Looking through a different window
Special to The Union
The other day I was exiting one of our county buildings randomly behind two other gentlemen when a woman who appeared to be homeless approached us.
Her clothes were worn out, she looked weathered, and was looking for some help. She held some papers in her shaking hands as she walked up the steps.
The two men I was with immediately turned their backs to her as she approached.
”Can you please tell me where to turn these papers in,” she asked.
I helped her as best as I could by directing her to a gentleman inside the building. That’s when one of the men turned to me and said, “That was sure nice of you to help her.”
I said I really didn’t think anything of it. He acted like it was a big deal to reach out to connect with this woman. I’d like to think that one day he’ll remember this gesture and respond in kind down the road to someone else in need and not be afraid.
Then I wondered how many times in my life I’ve done the same thing, ignoring someone because of my own insecurities.
What am I or what was I afraid of then? How many times in a given day do we let our social conditioning stop us from connecting or being real with another human being? What do we fear?
Part of my recent personal journey has been to try and stop attaching behaviors to thoughts that are not true. The result is being more present in my daily life.
A dear friend of mine suggested that whenever I am struggling with clarity or acting a certain way in a given situation, I should “try looking through a different window.”
Oftentimes, we tend to have preconceived ideas about a particular person or situation that may not be real. Reality is often much easier to handle than the fear we place on the untold scenarios circulating in our minds.
Perhaps the window we are looking through is cracked, clouded or blocked by something or someone.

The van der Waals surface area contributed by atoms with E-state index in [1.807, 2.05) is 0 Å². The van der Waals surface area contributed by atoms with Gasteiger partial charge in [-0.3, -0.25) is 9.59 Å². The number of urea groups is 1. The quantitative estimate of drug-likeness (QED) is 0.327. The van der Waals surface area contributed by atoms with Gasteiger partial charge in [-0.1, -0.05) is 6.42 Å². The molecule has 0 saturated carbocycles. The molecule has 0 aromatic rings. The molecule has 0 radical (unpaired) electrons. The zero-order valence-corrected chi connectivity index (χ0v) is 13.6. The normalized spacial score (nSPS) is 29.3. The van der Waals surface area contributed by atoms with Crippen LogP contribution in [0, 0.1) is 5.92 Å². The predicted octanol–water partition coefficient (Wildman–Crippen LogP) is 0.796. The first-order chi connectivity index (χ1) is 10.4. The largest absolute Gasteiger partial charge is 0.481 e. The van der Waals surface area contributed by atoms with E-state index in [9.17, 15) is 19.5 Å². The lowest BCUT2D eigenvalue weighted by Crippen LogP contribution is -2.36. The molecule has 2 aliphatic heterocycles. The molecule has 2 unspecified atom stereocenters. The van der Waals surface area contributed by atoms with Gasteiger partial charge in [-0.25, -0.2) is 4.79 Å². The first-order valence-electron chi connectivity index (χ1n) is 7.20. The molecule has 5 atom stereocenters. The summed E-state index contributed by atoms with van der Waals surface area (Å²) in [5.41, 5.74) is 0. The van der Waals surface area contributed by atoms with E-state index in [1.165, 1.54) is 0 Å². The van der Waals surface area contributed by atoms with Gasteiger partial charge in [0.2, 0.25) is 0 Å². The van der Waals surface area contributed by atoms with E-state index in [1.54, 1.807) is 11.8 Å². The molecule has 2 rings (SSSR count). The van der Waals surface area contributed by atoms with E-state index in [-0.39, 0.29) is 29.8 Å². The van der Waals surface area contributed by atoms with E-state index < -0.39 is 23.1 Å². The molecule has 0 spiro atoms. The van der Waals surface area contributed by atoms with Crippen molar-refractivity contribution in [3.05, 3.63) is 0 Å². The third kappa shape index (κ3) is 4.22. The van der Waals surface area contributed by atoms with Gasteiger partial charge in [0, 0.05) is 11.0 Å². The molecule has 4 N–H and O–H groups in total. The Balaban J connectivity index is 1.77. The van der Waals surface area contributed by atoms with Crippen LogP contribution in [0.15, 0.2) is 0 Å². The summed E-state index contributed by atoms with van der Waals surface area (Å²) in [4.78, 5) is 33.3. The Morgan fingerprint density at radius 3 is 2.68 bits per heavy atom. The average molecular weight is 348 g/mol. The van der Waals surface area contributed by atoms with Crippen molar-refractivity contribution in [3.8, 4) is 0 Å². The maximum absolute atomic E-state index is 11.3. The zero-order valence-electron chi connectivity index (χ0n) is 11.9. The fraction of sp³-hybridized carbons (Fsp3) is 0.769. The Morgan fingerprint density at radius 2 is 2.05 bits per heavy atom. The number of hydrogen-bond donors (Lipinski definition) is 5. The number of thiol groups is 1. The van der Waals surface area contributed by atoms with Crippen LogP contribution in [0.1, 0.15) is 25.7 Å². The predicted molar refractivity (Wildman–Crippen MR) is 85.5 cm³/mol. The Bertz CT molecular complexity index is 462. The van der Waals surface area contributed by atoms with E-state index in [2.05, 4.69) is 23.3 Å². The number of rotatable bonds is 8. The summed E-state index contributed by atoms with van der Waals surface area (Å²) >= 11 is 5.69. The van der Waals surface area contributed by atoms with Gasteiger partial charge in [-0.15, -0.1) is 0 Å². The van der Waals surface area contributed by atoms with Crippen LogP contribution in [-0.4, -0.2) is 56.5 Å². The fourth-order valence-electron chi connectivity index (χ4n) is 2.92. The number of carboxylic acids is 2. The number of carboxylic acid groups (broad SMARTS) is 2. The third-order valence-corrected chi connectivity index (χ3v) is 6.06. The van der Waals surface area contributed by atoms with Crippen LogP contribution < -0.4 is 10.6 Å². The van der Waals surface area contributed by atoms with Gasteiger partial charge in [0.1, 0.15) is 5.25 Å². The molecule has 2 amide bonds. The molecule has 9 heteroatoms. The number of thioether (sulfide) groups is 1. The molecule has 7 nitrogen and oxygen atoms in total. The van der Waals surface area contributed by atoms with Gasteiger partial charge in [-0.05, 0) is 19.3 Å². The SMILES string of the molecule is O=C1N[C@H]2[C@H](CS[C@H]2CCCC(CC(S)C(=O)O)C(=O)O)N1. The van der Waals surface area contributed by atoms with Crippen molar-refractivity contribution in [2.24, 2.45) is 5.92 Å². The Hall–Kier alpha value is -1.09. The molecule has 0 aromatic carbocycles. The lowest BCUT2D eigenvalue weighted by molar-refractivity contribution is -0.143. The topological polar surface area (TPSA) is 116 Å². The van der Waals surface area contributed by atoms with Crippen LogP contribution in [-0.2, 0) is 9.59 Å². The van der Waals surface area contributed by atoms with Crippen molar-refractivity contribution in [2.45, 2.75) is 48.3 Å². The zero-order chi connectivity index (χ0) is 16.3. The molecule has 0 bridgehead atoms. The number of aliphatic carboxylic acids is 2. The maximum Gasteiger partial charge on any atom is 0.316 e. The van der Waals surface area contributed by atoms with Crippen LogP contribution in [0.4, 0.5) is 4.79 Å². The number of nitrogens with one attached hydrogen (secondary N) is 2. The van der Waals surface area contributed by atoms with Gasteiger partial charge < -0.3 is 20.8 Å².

Perhaps the window is simply blocked by our own thoughts.
I have to share a lovely story that took place a couple of weeks ago at the market.
A woman parked her cart along with her two dogs in front of the market.
She came in and browsed awhile and got a small soup and meager salad to eat. She was very sweet and loved the market, although I could tell she felt a little intimidated.
We all smiled at her to ensure her she was welcome here, and she soon started to inquire about a few items in the store, and I explained then.
When she came through the line, her total was less than $5, but it seemed to pain her to pay even that.
She paid and sat down in the café to enjoy the food.
While in line, the woman behind her was watching her, and at first, I thought she was offended by this woman who, by her clothes and demeanor, was obviously homeless.
However, after the woman left to sit down, this wonderful lady asked Angelica (who was cashiering at the time) if it was OK for her to buy a gift card for the homeless woman.
Angelica and I were surprised by her generosity and even more so when she asked if it could go up to $100.
After ringing her out, the woman asked if either of us could deliver it to the woman in the café after her secret benefactor had left.
The selflessness that I observed was truly moving. After she left, I approached the woman who was still eating her soup and told her that someone really wanted to see her have a good day and hoped this would help.
I handed her the gift card, and she was shocked, looked around and asked “Who?”
I told her the person had left and didn’t want to be known.
She had tears in her eyes and said, ‘Oh, thank you, Thank you’ (this was all before she knew how much).
A few minutes later she came up to the register and asked the amount.
When she heard $100, she was floored. She shopped around the store and got essential items like soap, toilet paper, bread, cheese and dog food.
Things that anyone else would take for granted, she was enthralled to be able to afford.
She left a very uplifted person all because of a very sweet woman in line.
Kevin Cotter is managing partner for New Earth Market in Yuba City, http://www.newearthmarket.com/.
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